Research Science Adobestock 124645157

Innovative nanoparticle treatment for advanced prostate cancer

Dmitry Pshezhetskiy 800440 (1)
Professor Dmitry Pshezhetskiy

Grant information

Institution – University of East Anglia
Researcher – Professor Dmitry Pshezhetskiy
Grant award - £250,000
Duration of funding – 2013-2017
Status - Complete
Reference – PG12-14

This innovative treatment gives men with advanced cancer a chance at a longer healthier life.
Professor Colin Cooper University of East Anglia

The project in a nutshell

Lab 800X448
  • When cancer spreads outside the prostate it can be harder to treat. Men may be offered docetaxel (a type of chemotherapy) to help treat their cancer.
  • Unfortunately some cancers can become resistant to chemotherapy. Previous work by this team identified a gene called SK1 which is involved in cancers becoming resistant to treatment. 
  • Adding drugs which inhibit SK1 can make prostate cancer cells respond better to chemotherapy, but these drugs can also cause serious side effects to the patient’s white blood cells.
  • This project therefore aimed to find a way of combining the SK1-inhibiting drug with chemotherapy to improve the treatment of advanced prostate cancer, without causing serious side effects.

Why did we fund this project?

When prostate cancer spreads outside of the prostate it can no longer be cured, however, innovative treatments can extend the longevity and quality of life for men with advanced prostate cancer.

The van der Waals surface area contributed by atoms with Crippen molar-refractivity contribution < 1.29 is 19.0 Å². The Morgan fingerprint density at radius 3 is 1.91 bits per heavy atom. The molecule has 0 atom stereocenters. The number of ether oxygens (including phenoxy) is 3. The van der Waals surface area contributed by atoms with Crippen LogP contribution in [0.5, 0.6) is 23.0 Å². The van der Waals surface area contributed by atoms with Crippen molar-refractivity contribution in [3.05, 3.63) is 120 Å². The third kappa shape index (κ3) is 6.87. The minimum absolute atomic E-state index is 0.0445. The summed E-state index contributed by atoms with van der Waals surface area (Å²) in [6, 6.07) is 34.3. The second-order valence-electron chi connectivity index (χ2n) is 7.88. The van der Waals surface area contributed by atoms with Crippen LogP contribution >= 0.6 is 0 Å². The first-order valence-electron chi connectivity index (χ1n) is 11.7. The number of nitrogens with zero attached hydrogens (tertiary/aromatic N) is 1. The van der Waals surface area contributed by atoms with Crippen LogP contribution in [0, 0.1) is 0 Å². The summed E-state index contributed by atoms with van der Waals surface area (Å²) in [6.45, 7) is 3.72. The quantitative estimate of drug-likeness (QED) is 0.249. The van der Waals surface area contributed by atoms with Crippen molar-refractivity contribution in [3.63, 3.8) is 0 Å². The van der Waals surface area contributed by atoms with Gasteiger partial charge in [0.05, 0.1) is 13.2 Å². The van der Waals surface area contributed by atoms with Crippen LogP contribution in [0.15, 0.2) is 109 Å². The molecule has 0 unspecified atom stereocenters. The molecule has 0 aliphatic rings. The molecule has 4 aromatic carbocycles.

• Having seen the potential of combining two drugs in one treatment the team planned to develop a safe method of delivery.
  • The treatment would make the exisiting chemotherapy treatment more effective by delivering it in combination with SK1 inhibitors. 
  • The team chose to combine the two drugs in a "nanoparticle within a nanoparticle" system which would release the two drugs in sequence to maximise their impact.
PG12 14 Nanoparticle Resize 800X448
Image shows the nanoparticle designed by Professor Cooper and team- the black ovals are the SK1 inhibitors which are released before the blue core of chemotherapy.

What did the team do?

Research Science Adobestock 124645157
  • The team used chemistry and nano-engineering expertise to develop a nanoparticle the right size to target prostate cancer cells without being absored by other organs in the body.  
  • This meant the treatment could be effective exactly where it was needed without causing adverse side effects. 
  • The team tested the nanoparticle in mouse models and studied the effect on prostate cancer cells. 

What did the team achieve?

  • The team found the SK1 inhibitors sensitised prostate cancer cells to chemotherapy.
  • When studying how much of the nanoparticle was found in the cancer cells compared to other organs the team proved the treatment was reaching it's target as there was more nanoparticle in the cancer cells than anywhere else. 
  • With the drug shown to work well in the lab the team proceeded to seek funding to develop this treatment further.

How will this benefit men?

  • This work is in early stages, as it has only been tested in mice, but the team have secured funding for further development and tests in men. 
  • If the promising early findings are confirmed, this treatment could be a new way to overcome resistance to chemotherapy and improve survival of men with advanced prostate cancer.
  • Importantly, the development of innovative treatments for men with advanced incurable cancer offers hope of a longer and better quality of life.  

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